Today, we are considering a final rule that would make a narrow amendment to the FDIC's Securitization Safe Harbor Rule. The Safe Harbor Rule was first adopted in 2000 to provide clarity as to whether the FDIC would use its repudiation powers to reclaim assets that were transferred to a securitization trust by an insured depository institution (IDI). The FDIC amended the Securitization Safe Harbor Rule in 2010, requiring bank securitizers to comply with numerous conditions in order to qualify for the safe harbor.
The rule, as revised in 2010, imposes a number of disclosure requirements. One of the conditions requires disclosure of information as to the securitized financial assets that at a minimum comply with the U.S. Securities and Exchange Commission's (SEC's) Regulation AB, even if the obligations are not themselves covered by Regulation AB, such as obligations issued in private placements. The result of this requirement is that the FDIC is applying an SEC disclosure rule in situations in which the SEC itself determined, after long deliberation, including an extensive rulemaking process, not to apply the disclosure rule. Because the SEC is the federal agency responsible for investor protections, it is prudent to defer to the SEC's judgment in deciding when to apply their rules mandating disclosures to investors.
As explained in the preamble to final rule, potential IDI sponsors of residential mortgage-backed securities have found that it is difficult or impossible to provide certain information required by Regulation AB. The preamble provides a list of examples of disclosure requirements that commenters identified as difficult or impossible to satisfy.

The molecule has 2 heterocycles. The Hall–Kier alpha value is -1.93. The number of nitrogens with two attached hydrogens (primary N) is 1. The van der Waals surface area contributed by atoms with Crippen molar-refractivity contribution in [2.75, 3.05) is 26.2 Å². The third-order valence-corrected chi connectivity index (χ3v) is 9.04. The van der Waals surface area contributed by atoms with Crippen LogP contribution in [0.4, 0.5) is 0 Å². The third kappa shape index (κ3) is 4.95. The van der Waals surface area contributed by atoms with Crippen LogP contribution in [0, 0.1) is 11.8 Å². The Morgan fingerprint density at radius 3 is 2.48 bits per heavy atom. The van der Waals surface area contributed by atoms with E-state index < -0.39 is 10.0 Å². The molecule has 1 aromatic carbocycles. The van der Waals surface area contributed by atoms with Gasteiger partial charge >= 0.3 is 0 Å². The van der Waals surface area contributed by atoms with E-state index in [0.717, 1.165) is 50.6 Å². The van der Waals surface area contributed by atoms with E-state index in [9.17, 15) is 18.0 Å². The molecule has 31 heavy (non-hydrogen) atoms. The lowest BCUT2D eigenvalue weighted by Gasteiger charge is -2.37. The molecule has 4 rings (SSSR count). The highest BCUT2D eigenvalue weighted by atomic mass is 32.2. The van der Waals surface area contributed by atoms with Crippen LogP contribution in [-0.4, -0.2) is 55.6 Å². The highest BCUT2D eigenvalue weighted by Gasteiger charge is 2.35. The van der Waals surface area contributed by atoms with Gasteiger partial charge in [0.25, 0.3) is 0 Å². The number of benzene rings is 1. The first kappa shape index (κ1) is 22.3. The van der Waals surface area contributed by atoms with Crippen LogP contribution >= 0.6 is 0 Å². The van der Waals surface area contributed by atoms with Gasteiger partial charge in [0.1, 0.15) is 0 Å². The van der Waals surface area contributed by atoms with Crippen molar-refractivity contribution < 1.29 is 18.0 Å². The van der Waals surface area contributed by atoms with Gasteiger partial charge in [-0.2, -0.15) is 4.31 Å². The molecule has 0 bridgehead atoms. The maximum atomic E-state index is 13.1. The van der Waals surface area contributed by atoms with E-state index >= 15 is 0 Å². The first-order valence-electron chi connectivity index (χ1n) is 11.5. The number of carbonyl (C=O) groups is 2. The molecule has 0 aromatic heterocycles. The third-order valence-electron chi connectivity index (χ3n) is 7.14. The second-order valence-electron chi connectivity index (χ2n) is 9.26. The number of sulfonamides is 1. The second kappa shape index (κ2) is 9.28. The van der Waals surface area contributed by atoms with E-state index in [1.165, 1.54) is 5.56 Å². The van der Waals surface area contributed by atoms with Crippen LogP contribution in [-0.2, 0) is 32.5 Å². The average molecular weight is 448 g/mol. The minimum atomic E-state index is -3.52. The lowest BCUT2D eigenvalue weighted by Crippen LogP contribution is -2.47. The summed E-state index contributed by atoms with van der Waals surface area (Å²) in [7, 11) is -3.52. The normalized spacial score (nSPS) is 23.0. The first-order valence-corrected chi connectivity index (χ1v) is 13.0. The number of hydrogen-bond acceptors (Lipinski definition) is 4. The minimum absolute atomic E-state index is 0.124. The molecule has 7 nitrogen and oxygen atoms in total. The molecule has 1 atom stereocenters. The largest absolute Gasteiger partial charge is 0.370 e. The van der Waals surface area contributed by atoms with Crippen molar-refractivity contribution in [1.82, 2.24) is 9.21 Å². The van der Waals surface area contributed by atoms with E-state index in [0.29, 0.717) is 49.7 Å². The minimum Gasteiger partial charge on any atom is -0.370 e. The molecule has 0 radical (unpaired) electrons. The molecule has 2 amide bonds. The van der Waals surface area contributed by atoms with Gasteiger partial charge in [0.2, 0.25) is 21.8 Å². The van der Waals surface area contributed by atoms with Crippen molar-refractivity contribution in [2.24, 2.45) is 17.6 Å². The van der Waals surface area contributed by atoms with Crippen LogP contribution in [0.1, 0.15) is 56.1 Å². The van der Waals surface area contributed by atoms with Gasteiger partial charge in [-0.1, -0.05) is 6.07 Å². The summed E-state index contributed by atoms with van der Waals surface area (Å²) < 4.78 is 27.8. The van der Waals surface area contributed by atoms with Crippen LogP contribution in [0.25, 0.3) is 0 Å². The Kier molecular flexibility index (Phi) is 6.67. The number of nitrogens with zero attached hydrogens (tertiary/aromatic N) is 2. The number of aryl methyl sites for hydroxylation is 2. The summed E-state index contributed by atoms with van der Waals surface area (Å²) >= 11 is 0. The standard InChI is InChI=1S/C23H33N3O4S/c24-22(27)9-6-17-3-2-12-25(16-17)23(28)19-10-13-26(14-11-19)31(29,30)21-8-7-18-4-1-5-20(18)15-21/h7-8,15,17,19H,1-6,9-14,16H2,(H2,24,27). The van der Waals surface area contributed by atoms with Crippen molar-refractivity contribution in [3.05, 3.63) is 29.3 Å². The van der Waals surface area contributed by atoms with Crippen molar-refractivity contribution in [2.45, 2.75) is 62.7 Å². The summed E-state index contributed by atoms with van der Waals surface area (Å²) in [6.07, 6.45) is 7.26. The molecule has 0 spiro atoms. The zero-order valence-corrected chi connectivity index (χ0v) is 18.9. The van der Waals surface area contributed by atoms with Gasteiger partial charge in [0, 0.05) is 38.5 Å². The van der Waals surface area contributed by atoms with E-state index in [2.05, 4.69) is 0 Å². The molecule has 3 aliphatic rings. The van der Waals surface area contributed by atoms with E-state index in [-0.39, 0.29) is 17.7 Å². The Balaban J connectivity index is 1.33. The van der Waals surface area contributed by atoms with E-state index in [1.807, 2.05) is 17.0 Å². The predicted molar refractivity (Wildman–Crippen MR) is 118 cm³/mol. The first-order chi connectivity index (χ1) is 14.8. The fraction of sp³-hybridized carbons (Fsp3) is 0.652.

Moreover, there is no parallel requirement for securitizations by institutions that are not IDIs. Investors in such securitizations do not have the same concerns about whether a transaction would be subject to the reclamation of transferred assets in the event of a sponsor's insolvency and thus such institutions have been able to sponsor private placements of securitizations without concern as to whether the transactions comply with Regulation AB.
This final rule would remove one potential obstacle that IDIs face in providing mortgage credit to homeowners. With respect to any concerns that this could lead to a repeat of practices that contributed to the financial crisis, regulatory requirements are dramatically different today than leading up to the crisis.
Finally, as noted above, concerns related to disclosures to investors are generally best addressed by the SEC, not the FDIC.
I am pleased to support this rule and would like to thank the FDIC staff for all their hard work.